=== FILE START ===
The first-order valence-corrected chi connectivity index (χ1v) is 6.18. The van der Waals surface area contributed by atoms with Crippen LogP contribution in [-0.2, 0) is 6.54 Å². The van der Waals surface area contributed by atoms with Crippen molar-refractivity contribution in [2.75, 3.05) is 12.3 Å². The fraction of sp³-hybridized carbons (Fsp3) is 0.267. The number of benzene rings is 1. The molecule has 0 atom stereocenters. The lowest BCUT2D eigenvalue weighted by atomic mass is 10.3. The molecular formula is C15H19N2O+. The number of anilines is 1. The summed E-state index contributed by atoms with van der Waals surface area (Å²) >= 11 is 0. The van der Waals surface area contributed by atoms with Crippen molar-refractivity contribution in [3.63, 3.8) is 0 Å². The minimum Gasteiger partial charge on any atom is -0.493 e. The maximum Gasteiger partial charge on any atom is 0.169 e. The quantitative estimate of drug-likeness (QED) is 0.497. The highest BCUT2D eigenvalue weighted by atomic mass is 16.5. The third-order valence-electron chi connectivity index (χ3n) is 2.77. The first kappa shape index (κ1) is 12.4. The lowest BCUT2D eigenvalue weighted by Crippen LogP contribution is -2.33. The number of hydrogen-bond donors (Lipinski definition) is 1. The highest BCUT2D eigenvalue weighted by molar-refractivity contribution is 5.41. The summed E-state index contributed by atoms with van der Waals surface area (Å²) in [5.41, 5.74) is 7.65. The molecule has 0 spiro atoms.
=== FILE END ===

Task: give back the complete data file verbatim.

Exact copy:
The first-order valence-corrected chi connectivity index (χ1v) is 6.18. The van der Waals surface area contributed by atoms with Crippen LogP contribution in [-0.2, 0) is 6.54 Å². The van der Waals surface area contributed by atoms with Crippen molar-refractivity contribution in [2.75, 3.05) is 12.3 Å². The fraction of sp³-hybridized carbons (Fsp3) is 0.267. The number of benzene rings is 1. The molecule has 0 atom stereocenters. The lowest BCUT2D eigenvalue weighted by atomic mass is 10.3. The molecular formula is C15H19N2O+. The number of anilines is 1. The summed E-state index contributed by atoms with van der Waals surface area (Å²) >= 11 is 0. The van der Waals surface area contributed by atoms with Crippen molar-refractivity contribution in [3.63, 3.8) is 0 Å². The minimum Gasteiger partial charge on any atom is -0.493 e. The maximum Gasteiger partial charge on any atom is 0.169 e. The quantitative estimate of drug-likeness (QED) is 0.497. The highest BCUT2D eigenvalue weighted by atomic mass is 16.5. The third-order valence-electron chi connectivity index (χ3n) is 2.77. The first kappa shape index (κ1) is 12.4. The lowest BCUT2D eigenvalue weighted by Crippen LogP contribution is -2.33. The number of hydrogen-bond donors (Lipinski definition) is 1. The highest BCUT2D eigenvalue weighted by molar-refractivity contribution is 5.41. The summed E-state index contributed by atoms with van der Waals surface area (Å²) in [5.41, 5.74) is 7.65. The molecule has 0 spiro atoms.